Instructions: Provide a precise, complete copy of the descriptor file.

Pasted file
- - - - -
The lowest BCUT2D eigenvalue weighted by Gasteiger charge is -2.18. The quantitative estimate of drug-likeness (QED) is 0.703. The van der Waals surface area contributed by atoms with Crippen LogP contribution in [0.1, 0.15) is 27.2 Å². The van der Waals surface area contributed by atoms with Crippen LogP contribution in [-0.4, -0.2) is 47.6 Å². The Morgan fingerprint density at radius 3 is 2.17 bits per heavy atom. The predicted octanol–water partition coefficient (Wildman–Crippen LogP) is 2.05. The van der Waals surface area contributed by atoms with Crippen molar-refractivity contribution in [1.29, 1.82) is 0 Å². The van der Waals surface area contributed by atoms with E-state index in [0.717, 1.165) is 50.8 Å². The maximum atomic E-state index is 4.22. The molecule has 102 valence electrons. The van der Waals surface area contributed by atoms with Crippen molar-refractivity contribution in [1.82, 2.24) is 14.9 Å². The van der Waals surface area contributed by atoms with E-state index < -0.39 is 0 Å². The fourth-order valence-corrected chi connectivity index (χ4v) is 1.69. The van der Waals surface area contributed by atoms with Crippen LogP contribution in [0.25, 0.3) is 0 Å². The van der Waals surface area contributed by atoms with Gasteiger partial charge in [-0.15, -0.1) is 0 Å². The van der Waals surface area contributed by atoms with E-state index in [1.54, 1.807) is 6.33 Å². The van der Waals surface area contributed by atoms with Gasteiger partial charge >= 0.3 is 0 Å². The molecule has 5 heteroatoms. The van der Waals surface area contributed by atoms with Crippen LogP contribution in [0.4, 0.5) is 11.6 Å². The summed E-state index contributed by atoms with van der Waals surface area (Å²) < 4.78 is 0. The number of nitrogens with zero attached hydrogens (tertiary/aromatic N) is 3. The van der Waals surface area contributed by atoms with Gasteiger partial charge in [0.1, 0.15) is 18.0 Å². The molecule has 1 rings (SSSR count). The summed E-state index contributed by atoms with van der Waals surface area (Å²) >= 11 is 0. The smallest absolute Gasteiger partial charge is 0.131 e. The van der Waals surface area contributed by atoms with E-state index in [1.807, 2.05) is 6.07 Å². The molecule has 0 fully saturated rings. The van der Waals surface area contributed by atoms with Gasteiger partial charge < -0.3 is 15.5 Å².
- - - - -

The lowest BCUT2D eigenvalue weighted by Gasteiger charge is -2.18. The quantitative estimate of drug-likeness (QED) is 0.703. The van der Waals surface area contributed by atoms with Crippen LogP contribution in [0.1, 0.15) is 27.2 Å². The van der Waals surface area contributed by atoms with Crippen LogP contribution in [-0.4, -0.2) is 47.6 Å². The Morgan fingerprint density at radius 3 is 2.17 bits per heavy atom. The predicted octanol–water partition coefficient (Wildman–Crippen LogP) is 2.05. The van der Waals surface area contributed by atoms with Crippen molar-refractivity contribution in [1.29, 1.82) is 0 Å². The van der Waals surface area contributed by atoms with E-state index in [0.717, 1.165) is 50.8 Å². The maximum atomic E-state index is 4.22. The molecule has 102 valence electrons. The van der Waals surface area contributed by atoms with Crippen molar-refractivity contribution in [1.82, 2.24) is 14.9 Å². The van der Waals surface area contributed by atoms with E-state index < -0.39 is 0 Å². The fourth-order valence-corrected chi connectivity index (χ4v) is 1.69. The van der Waals surface area contributed by atoms with Crippen LogP contribution in [0.25, 0.3) is 0 Å². The van der Waals surface area contributed by atoms with Gasteiger partial charge in [-0.15, -0.1) is 0 Å². The van der Waals surface area contributed by atoms with E-state index in [1.54, 1.807) is 6.33 Å². The van der Waals surface area contributed by atoms with Gasteiger partial charge >= 0.3 is 0 Å². The molecule has 5 heteroatoms. The van der Waals surface area contributed by atoms with Crippen LogP contribution in [0.4, 0.5) is 11.6 Å². The summed E-state index contributed by atoms with van der Waals surface area (Å²) < 4.78 is 0. The number of nitrogens with zero attached hydrogens (tertiary/aromatic N) is 3. The van der Waals surface area contributed by atoms with Gasteiger partial charge in [0.1, 0.15) is 18.0 Å². The molecule has 1 rings (SSSR count). The summed E-state index contributed by atoms with van der Waals surface area (Å²) >= 11 is 0. The smallest absolute Gasteiger partial charge is 0.131 e. The van der Waals surface area contributed by atoms with E-state index in [1.807, 2.05) is 6.07 Å². The molecule has 0 fully saturated rings. The van der Waals surface area contributed by atoms with Gasteiger partial charge < -0.3 is 15.5 Å².